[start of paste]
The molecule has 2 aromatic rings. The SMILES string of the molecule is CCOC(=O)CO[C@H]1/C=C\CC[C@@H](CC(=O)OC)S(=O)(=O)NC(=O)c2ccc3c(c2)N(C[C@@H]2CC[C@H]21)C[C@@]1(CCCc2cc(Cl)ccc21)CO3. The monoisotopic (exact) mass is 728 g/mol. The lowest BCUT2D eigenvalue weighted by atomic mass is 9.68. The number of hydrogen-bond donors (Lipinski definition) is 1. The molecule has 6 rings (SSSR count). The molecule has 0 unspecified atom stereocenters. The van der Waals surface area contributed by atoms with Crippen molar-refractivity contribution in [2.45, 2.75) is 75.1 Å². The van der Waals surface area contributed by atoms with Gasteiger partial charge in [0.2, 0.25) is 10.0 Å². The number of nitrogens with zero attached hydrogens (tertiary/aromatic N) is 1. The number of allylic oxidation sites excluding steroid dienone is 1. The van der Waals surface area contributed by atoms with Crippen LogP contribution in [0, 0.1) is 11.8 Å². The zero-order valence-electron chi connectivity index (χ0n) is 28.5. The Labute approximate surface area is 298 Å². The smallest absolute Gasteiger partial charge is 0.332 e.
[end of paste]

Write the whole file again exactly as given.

The molecule has 2 aromatic rings. The SMILES string of the molecule is CCOC(=O)CO[C@H]1/C=C\CC[C@@H](CC(=O)OC)S(=O)(=O)NC(=O)c2ccc3c(c2)N(C[C@@H]2CC[C@H]21)C[C@@]1(CCCc2cc(Cl)ccc21)CO3. The monoisotopic (exact) mass is 728 g/mol. The lowest BCUT2D eigenvalue weighted by atomic mass is 9.68. The number of hydrogen-bond donors (Lipinski definition) is 1. The molecule has 6 rings (SSSR count). The molecule has 0 unspecified atom stereocenters. The van der Waals surface area contributed by atoms with Crippen molar-refractivity contribution in [2.45, 2.75) is 75.1 Å². The van der Waals surface area contributed by atoms with Gasteiger partial charge in [0.2, 0.25) is 10.0 Å². The number of nitrogens with zero attached hydrogens (tertiary/aromatic N) is 1. The number of allylic oxidation sites excluding steroid dienone is 1. The van der Waals surface area contributed by atoms with Crippen LogP contribution in [0, 0.1) is 11.8 Å². The zero-order valence-electron chi connectivity index (χ0n) is 28.5. The Labute approximate surface area is 298 Å². The smallest absolute Gasteiger partial charge is 0.332 e.